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History of Vegetarianism - Leonardo da Vinci (1452-1519)
Italian painter, sculpture, architect and engineer; the most versatile talent of the Italian Renaissance. His most famous painting include The Virgin of the Rocks (1483-85), the Mona Lisa (or La Gioconda, 1503) and The Last Supper (?1495-97). His numerous drawings, combining scientific precision in observation with intense imaginative power, reflect the breadth of his interests, which ranged over biology, physiology, hydraulics and aeronautics. He invented the first armoured tank and foresaw the invention of aircraft and submarines. Collins English Dictionary
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Leonardo da Vinci's Ethical Vegetarianism a detailed study by David Hurwitz

. . . To this difficulty we have to add another one: the scarce or no importance which biographers pay to the eating habits of the people they write about. So for example Colin Spencer complains in his book The Heretics Feast that among 60 biographies about Leonardo Da Vinci only two of his biographers mention that he was a vegetarian. - Professor Luis Vallejo Rodríguez, Spain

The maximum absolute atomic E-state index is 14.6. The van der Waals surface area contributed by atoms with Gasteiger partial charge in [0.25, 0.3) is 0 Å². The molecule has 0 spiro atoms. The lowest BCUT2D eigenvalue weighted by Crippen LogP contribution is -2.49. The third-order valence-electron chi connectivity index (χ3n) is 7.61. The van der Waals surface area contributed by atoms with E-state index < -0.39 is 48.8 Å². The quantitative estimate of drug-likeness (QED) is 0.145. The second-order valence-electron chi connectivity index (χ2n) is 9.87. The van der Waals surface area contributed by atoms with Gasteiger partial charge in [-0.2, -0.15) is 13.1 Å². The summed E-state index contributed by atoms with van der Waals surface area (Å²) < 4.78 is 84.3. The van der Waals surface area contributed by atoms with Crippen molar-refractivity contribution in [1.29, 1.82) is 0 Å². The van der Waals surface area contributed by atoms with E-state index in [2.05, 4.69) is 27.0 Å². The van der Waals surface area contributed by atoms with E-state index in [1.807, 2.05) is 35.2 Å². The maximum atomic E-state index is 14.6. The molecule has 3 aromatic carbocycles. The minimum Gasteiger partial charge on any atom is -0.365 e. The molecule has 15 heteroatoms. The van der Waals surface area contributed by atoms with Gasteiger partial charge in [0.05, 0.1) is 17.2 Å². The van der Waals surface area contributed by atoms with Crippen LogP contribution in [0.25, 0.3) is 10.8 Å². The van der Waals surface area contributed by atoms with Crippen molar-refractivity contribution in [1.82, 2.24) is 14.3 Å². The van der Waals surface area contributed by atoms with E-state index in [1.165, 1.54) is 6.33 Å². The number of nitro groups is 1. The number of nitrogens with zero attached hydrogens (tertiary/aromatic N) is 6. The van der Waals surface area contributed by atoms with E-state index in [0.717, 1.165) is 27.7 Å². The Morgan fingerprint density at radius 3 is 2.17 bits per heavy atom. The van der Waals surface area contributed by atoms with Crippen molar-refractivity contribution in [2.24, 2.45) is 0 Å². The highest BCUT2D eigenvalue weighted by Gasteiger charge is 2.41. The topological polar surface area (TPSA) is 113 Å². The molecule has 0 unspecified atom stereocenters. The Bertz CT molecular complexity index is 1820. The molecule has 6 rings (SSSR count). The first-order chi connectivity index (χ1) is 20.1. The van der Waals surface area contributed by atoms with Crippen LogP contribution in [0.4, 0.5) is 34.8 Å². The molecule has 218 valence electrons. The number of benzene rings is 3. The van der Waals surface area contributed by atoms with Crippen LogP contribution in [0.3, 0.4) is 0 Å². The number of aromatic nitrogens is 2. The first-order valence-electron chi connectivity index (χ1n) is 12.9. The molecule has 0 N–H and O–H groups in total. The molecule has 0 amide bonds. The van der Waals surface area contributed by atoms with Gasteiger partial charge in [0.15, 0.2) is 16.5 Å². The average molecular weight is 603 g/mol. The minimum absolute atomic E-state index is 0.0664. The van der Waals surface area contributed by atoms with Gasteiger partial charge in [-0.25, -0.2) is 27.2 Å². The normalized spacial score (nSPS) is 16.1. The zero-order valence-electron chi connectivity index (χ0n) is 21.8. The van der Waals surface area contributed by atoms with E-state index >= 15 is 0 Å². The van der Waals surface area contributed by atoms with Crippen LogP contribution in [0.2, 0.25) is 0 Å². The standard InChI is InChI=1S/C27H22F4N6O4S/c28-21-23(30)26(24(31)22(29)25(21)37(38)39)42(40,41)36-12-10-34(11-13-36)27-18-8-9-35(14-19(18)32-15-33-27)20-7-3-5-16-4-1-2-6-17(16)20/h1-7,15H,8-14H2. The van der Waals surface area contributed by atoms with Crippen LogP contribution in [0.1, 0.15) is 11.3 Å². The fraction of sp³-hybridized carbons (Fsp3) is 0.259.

from The Extended Circle by Jon Wynne-Tyson. Direct link:

Truly man is the king of beasts, for his brutality exceeds theirs. We live by the death of others: We are burial places! - from da Vinci's 'Notes'

[note: the following quote is from a work of fiction written by Merijkowsky in the 1920s - it has been established that this is not an authentic quote. The attributions for the quote above and the one below were interposed in Jon Wynne-Tyson's book - and have been misquoted ever since.]
I have from an early age abjured the use of meat, and the time will come when men such as I will look upon the murder of animals as they now look upon the murder of men. - Merijkowsky, Romance of Leonardo da Vinci

Nothing will be left,
Nothing in the air, nothing under the earth, nothing in the waters.
All will be exterminated.
- from da Vinci's 'Notes'